Apple last week announced it wants employees to return to the Cupertino campus from September, three days a week. Some employees who had become accustomed to the flexibility of working from home pushed back.
Before the pandemic, with a few exceptions, most employees went to an office almost every day, but when COVID hit in March 2020 and workers were forced to return home, employers quickly learned that their staff could be productive even when they weren’t seated in the same building. Now it looks like it will be difficult to put the genie back in the bottle.
Finding the right balance between fully remote and how a given company defines hybrid – like Apple on some days in the office and some days at home – will never be easy, and there will never be a one-size-fits-all answer. In fact, it’s probably going to be smooth in the future.
Just to show how different companies are approaching this, we asked five other big tech companies besides Apple to see how they deal with the return to the office, and each looked at a hybrid form of working:
- Google takes a similar approach to Apple with three days in the office and two days at home. “We’re going to move to a hybrid workweek where most Googlers spend about three days in the office and two days where they work best. Since office time will be focused on collaboration, your product areas and functions will help you decide which days the teams will meet in the office. There will also be roles that may need to be on-site more than three days a week due to the nature of the work, “wrote Sundar Pichai, CEO of Google and Alphabet in a recent blog post.
- Salesforce gives employees a wide range of choices depending on their role. Most employees can work from home most of the time and can travel to the office 1-3 days a week to collaborate with co-workers, meet with clients, or for presentations. Others who do not live near an office may be totally remote and those who choose, or whose job to demand will be in the office, coming 4 to 5 days a week.
- Facebook expands remote working by telling employees, “Starting June 15, Facebook will open up remote working at all levels of the company, and anyone whose role can be performed remotely can request remote working.” The company wrote to employees.
- Microsoft leaves it to managers, but most roles will be remote at least some of the time. As they recently told employees in an announcement, “We recognize that some employees need to be on-site and that some roles and companies are better suited than others to work outside the workplace. However, for most roles, we consider working from home part of the time (less than 50%) to be now standard, assuming manager and team are aligned.
- Amazon originally envisioned a primarily office work policy, but announced this week that it has decided to offer employees a more flexible work schedule. “Our new baseline will be three days a week in the office (with specific days to be determined by your management team), leaving you with the flexibility to work remotely for up to two days a week,” the company wrote in a message to employees.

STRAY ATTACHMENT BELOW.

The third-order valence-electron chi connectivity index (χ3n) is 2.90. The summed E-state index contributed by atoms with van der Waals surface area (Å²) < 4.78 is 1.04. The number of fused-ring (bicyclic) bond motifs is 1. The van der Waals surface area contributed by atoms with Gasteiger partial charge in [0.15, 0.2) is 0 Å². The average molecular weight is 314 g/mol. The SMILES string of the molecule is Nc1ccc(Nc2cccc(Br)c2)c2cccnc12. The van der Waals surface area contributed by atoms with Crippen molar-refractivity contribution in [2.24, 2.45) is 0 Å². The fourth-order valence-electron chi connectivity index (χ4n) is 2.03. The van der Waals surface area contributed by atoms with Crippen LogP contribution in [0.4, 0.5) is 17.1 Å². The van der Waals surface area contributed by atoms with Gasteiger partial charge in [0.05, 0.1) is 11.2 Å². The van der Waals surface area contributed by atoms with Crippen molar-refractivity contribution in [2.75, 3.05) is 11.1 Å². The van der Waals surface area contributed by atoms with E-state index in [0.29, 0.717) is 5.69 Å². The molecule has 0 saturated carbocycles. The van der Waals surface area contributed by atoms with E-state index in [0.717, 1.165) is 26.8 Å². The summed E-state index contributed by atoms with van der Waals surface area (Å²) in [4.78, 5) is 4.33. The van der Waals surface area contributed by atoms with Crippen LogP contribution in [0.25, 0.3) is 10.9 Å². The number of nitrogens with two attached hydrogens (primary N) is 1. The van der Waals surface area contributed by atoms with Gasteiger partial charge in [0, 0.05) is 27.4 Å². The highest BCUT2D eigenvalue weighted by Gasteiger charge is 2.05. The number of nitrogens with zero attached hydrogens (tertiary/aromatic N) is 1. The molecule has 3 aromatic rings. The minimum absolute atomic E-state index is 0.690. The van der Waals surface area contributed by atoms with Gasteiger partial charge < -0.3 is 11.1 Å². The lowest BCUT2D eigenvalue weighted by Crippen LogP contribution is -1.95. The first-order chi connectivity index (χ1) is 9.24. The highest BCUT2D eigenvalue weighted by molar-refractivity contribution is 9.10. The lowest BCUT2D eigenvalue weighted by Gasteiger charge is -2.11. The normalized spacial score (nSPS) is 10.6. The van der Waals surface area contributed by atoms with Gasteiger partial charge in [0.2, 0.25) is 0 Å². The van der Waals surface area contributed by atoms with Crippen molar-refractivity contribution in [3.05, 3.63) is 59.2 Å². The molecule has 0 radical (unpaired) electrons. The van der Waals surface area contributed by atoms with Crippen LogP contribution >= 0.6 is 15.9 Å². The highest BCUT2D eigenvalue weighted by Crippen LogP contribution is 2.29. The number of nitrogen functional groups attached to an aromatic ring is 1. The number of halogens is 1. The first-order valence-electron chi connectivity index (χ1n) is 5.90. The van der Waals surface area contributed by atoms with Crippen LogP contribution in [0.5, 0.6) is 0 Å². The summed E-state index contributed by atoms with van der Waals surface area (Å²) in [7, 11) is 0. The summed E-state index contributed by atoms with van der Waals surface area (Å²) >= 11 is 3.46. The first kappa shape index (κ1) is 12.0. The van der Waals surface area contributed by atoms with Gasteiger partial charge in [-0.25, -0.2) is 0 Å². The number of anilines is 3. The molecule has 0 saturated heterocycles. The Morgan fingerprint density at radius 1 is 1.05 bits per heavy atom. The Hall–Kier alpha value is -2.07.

Big tech companies give most employees some level of flexibility in deciding when to come to the office, but how do startups view the job as we head into the post-pandemic? Most of the startups I talk to don’t plan for a desktop-centric approach, many taking a remote approach first. Andreessen Horowitz recently surveyed 226 startups in his portfolio and found that two-thirds of the companies in the portfolio are considering a hybrid approach similar to their larger counterparts. In fact, 87 were thinking about 1-2 days a week, and 64 were not looking at any desks at all, meeting just for company sites. In contrast, only 18 said they would not allow any homework.
Dion Hinchcliffe, an analyst at Constellation Research, who has studied distributed work for many years, says tech companies will be more likely to embrace flexible work models now that they’ve seen how it works during the pandemic.
“Most tech companies will retain some degree of flexibility when they return to the office, especially since it is popular with many of their employees. In addition, concerns about lost productivity have proven to be largely unfounded, ”he said. But he stressed that this would not be true for all companies.
“Some companies, especially those who think they have a lot of intellectual property to protect or exploit in other types of sensitive work, will be more reluctant to allow work from home to continue,” he said. This despite the fact that many of these companies have done just that in the last 15 months. Becoming a hybrid like Apple only further muddies this argument.
“This certainly includes Apple, which has long been known to discourage working from home. Their new three-day-a-week office policy probably makes them feel a little more secure, but doesn’t really accomplish it, ”Hinchcliffe said.
Sure, companies can set policies, but that doesn’t mean they won’t face objections from employees. Apple has certainly learned this. Workers seem to want to be the ones who choose where to work, not their employers, and it could very well be a competitive advantage to offer work-from-home options, especially in a tight labor market where power seems to shift to employees. .
It should be interesting to see where all of this is going and what power employees have to push their companies towards their ideal of more flexible work. For now, most businesses will have a much greater degree of flexibility than before the pandemic, but certainly not everyone wants people to be working from home all the time forever, and businesses will have to decide. what works best for them and their employees.